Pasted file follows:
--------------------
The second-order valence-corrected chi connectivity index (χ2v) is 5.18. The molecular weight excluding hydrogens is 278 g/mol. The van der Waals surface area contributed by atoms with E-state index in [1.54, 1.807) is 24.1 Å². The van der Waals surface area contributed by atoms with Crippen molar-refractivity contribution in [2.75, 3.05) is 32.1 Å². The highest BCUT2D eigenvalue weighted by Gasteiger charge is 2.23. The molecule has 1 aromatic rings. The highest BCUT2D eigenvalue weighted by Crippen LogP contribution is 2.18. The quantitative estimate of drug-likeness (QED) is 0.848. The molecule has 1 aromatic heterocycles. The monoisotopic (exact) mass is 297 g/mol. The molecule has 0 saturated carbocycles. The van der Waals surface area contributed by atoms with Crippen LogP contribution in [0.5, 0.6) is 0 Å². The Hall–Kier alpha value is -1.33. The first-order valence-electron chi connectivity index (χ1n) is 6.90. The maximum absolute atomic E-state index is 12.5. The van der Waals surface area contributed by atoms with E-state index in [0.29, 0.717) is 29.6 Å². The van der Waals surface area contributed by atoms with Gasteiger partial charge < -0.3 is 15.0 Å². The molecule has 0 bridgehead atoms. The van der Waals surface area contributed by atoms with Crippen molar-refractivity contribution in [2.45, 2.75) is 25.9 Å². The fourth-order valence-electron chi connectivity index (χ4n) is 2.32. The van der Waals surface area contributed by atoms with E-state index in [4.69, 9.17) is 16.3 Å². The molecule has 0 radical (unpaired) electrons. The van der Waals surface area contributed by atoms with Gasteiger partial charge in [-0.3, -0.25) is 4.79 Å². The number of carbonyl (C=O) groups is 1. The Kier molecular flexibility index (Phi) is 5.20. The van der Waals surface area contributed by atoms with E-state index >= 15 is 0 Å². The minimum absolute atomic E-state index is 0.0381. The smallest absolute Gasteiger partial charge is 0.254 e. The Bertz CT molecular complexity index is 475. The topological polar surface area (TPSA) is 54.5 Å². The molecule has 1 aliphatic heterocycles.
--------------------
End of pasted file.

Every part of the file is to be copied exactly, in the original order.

The second-order valence-corrected chi connectivity index (χ2v) is 5.18. The molecular weight excluding hydrogens is 278 g/mol. The van der Waals surface area contributed by atoms with E-state index in [1.54, 1.807) is 24.1 Å². The van der Waals surface area contributed by atoms with Crippen molar-refractivity contribution in [2.75, 3.05) is 32.1 Å². The highest BCUT2D eigenvalue weighted by Gasteiger charge is 2.23. The molecule has 1 aromatic rings. The highest BCUT2D eigenvalue weighted by Crippen LogP contribution is 2.18. The quantitative estimate of drug-likeness (QED) is 0.848. The molecule has 1 aromatic heterocycles. The monoisotopic (exact) mass is 297 g/mol. The molecule has 0 saturated carbocycles. The van der Waals surface area contributed by atoms with Crippen LogP contribution in [0.5, 0.6) is 0 Å². The Hall–Kier alpha value is -1.33. The first-order valence-electron chi connectivity index (χ1n) is 6.90. The maximum absolute atomic E-state index is 12.5. The van der Waals surface area contributed by atoms with E-state index in [0.29, 0.717) is 29.6 Å². The van der Waals surface area contributed by atoms with Gasteiger partial charge < -0.3 is 15.0 Å². The molecule has 0 bridgehead atoms. The van der Waals surface area contributed by atoms with Crippen molar-refractivity contribution in [2.45, 2.75) is 25.9 Å². The fourth-order valence-electron chi connectivity index (χ4n) is 2.32. The van der Waals surface area contributed by atoms with E-state index in [4.69, 9.17) is 16.3 Å². The molecule has 0 radical (unpaired) electrons. The van der Waals surface area contributed by atoms with Gasteiger partial charge in [-0.3, -0.25) is 4.79 Å². The number of carbonyl (C=O) groups is 1. The Kier molecular flexibility index (Phi) is 5.20. The van der Waals surface area contributed by atoms with E-state index >= 15 is 0 Å². The minimum absolute atomic E-state index is 0.0381. The smallest absolute Gasteiger partial charge is 0.254 e. The Bertz CT molecular complexity index is 475. The topological polar surface area (TPSA) is 54.5 Å². The molecule has 1 aliphatic heterocycles.